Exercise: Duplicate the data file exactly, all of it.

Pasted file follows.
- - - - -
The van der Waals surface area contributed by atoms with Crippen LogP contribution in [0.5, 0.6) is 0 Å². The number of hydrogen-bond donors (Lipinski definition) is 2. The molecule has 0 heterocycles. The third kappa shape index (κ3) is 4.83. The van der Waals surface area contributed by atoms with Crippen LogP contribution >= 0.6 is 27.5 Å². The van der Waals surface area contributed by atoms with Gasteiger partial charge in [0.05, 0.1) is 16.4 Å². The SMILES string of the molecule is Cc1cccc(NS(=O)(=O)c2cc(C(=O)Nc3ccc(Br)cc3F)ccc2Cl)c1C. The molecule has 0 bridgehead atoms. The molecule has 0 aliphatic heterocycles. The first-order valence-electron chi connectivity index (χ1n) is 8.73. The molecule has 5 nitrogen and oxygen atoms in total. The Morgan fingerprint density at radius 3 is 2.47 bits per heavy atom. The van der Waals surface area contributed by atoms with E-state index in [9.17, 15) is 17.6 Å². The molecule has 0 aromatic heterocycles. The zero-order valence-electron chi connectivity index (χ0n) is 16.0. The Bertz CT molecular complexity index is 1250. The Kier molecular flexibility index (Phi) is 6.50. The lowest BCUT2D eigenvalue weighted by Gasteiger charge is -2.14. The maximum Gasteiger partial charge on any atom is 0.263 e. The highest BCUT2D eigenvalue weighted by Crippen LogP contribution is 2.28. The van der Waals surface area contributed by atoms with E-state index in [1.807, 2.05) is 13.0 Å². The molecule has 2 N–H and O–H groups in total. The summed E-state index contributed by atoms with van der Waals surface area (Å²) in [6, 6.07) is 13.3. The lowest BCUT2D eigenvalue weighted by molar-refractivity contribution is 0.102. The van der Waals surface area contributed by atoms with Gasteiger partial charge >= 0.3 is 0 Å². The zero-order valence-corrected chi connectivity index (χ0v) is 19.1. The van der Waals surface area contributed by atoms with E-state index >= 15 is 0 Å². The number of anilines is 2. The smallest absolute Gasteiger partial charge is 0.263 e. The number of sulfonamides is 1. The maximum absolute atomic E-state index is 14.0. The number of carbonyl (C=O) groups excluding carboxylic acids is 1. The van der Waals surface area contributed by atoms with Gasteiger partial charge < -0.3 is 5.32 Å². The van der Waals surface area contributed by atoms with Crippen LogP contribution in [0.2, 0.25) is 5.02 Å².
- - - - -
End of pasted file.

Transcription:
The van der Waals surface area contributed by atoms with Crippen LogP contribution in [0.5, 0.6) is 0 Å². The number of hydrogen-bond donors (Lipinski definition) is 2. The molecule has 0 heterocycles. The third kappa shape index (κ3) is 4.83. The van der Waals surface area contributed by atoms with Crippen LogP contribution >= 0.6 is 27.5 Å². The van der Waals surface area contributed by atoms with Gasteiger partial charge in [0.05, 0.1) is 16.4 Å². The SMILES string of the molecule is Cc1cccc(NS(=O)(=O)c2cc(C(=O)Nc3ccc(Br)cc3F)ccc2Cl)c1C. The molecule has 0 bridgehead atoms. The molecule has 0 aliphatic heterocycles. The first-order valence-electron chi connectivity index (χ1n) is 8.73. The molecule has 5 nitrogen and oxygen atoms in total. The Morgan fingerprint density at radius 3 is 2.47 bits per heavy atom. The van der Waals surface area contributed by atoms with E-state index in [9.17, 15) is 17.6 Å². The molecule has 0 aromatic heterocycles. The zero-order valence-electron chi connectivity index (χ0n) is 16.0. The Bertz CT molecular complexity index is 1250. The Kier molecular flexibility index (Phi) is 6.50. The lowest BCUT2D eigenvalue weighted by Gasteiger charge is -2.14. The maximum Gasteiger partial charge on any atom is 0.263 e. The highest BCUT2D eigenvalue weighted by Crippen LogP contribution is 2.28. The van der Waals surface area contributed by atoms with E-state index in [1.807, 2.05) is 13.0 Å². The molecule has 2 N–H and O–H groups in total. The summed E-state index contributed by atoms with van der Waals surface area (Å²) in [6, 6.07) is 13.3. The lowest BCUT2D eigenvalue weighted by molar-refractivity contribution is 0.102. The van der Waals surface area contributed by atoms with Gasteiger partial charge >= 0.3 is 0 Å². The zero-order valence-corrected chi connectivity index (χ0v) is 19.1. The van der Waals surface area contributed by atoms with E-state index >= 15 is 0 Å². The number of anilines is 2. The smallest absolute Gasteiger partial charge is 0.263 e. The number of sulfonamides is 1. The maximum absolute atomic E-state index is 14.0. The number of carbonyl (C=O) groups excluding carboxylic acids is 1. The van der Waals surface area contributed by atoms with Gasteiger partial charge < -0.3 is 5.32 Å². The van der Waals surface area contributed by atoms with Crippen LogP contribution in [0.2, 0.25) is 5.02 Å².